How to nail your partner ecosystem strategy

Publication date
Author
Imogen Beech
Reading time
7 minute read

The latest buzzword among industry leaders, partner ecosystems are no longer just a ‘nice to have.’ Rather, they’ve become a crucial tool for staying ahead of your competition in a fast-moving market and preventing your business from becoming vulnerable to disruption.

Here, we’ll take a closer look at why developing a partner ecosystem strategy is an absolute must for businesses, and how to nail yours.

Why develop a partner ecosystem strategy?

Developing a partner ecosystem strategy is about recognising the diverse roles and benefits that partners have to play in helping you to grow, innovate and reach your goals – and working out how to make the most of those opportunities for your business.

Accenture has revealed that 76% of business leaders believe ecosystems will render current business models completely unrecognisable within the next 5 years. And 84% of companies claim ecosystems are important to their strategy (read our selection of partner ecosystem stats for more).

Unfortunately, this means that developing a partner ecosystem strategy is no longer optional – if you’re not developing one, your competitors will be! With research showing that 40% of companies in 20 industries are highly susceptible to disruption, this just isn’t a risk that you can afford to take.

Instead, by implementing an in-depth partner ecosystem strategy now, you’ll be able to better identify opportunities and capitalise on them before your competitors do. This will include the ability to:

  • Nab partners first. If we see potential partners in your field as a finite resource, you’ll want to approach them before your competitors do.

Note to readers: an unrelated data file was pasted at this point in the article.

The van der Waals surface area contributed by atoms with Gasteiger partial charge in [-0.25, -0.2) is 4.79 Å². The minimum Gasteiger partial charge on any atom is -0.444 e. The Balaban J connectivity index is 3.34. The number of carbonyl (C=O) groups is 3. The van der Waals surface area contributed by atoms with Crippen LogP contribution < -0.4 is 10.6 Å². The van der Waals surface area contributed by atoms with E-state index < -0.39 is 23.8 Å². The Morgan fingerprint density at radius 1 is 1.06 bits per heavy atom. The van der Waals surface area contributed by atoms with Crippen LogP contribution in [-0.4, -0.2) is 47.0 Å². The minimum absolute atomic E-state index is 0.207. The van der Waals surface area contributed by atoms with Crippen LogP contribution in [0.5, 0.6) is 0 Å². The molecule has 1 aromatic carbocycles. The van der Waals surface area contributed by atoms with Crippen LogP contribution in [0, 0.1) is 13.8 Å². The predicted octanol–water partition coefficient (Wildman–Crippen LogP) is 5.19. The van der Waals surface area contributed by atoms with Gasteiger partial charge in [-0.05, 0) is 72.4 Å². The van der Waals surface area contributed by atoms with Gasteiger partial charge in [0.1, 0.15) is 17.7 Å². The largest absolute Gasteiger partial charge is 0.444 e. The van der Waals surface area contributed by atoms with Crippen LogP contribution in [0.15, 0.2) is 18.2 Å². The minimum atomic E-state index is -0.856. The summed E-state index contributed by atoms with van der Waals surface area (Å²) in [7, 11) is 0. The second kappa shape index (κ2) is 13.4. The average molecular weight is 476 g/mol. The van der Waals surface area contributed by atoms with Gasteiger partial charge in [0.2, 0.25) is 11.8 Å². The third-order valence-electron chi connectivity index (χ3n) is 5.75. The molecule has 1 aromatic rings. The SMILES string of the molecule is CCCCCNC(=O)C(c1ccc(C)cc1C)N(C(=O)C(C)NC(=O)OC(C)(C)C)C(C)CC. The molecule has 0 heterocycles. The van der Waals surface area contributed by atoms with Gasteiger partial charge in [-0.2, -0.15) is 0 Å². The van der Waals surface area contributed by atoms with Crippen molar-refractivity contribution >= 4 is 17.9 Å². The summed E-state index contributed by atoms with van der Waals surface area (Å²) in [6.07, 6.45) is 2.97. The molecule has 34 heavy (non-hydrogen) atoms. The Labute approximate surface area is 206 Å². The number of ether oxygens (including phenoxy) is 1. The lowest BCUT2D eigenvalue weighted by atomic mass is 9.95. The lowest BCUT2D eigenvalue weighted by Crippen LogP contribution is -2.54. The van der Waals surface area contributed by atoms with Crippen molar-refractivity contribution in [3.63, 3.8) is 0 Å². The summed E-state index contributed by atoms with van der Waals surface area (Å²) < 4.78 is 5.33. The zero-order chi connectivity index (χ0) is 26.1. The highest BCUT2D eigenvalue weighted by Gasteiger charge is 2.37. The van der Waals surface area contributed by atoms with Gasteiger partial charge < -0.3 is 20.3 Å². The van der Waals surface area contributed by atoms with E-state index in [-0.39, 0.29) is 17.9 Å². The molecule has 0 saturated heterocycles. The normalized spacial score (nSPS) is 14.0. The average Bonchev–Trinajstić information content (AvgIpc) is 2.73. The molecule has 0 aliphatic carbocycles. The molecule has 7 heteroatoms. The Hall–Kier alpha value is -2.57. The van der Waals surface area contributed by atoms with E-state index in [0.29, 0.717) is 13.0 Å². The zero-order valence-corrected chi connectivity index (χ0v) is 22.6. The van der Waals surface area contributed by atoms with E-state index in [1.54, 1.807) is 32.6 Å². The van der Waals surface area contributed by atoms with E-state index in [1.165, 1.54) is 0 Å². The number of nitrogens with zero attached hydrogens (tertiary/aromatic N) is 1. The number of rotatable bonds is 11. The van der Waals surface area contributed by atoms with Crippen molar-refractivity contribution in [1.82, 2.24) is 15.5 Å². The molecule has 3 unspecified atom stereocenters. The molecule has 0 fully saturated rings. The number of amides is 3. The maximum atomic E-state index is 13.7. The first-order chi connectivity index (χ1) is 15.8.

• Innovate. By teaming up with a range of partners from multiple industries, you’ll be able to utilise their diverse skill sets to create market-changing solutions that disrupt your industry.
  • Embrace coopetition. Coopetition is the act of collaborating with a competitor, turning them from an obstacle into an ally. Developing a partner ecosystem strategy will allow you to quickly identify such opportunities and put them into practice.

How to develop a partner ecosystem strategy

So, how do you develop a truly successful partner ecosystem strategy?

Okay, now you know why a partner ecosystem strategy is so important, we can move onto the bit you’ve been waiting for. Just follow these simple steps to find out how to form a partner ecosystem (and truly nail it!).

1. Take stock of your current partners

First things first, make a note of all your current partners. And we mean all of them, from resellers to bundlers, referral partners to affiliates and even companies that you outsource to. There are 14 types of strategic partnerships (that we’ve counted!) and they all deserve a place in your partner ecosystem.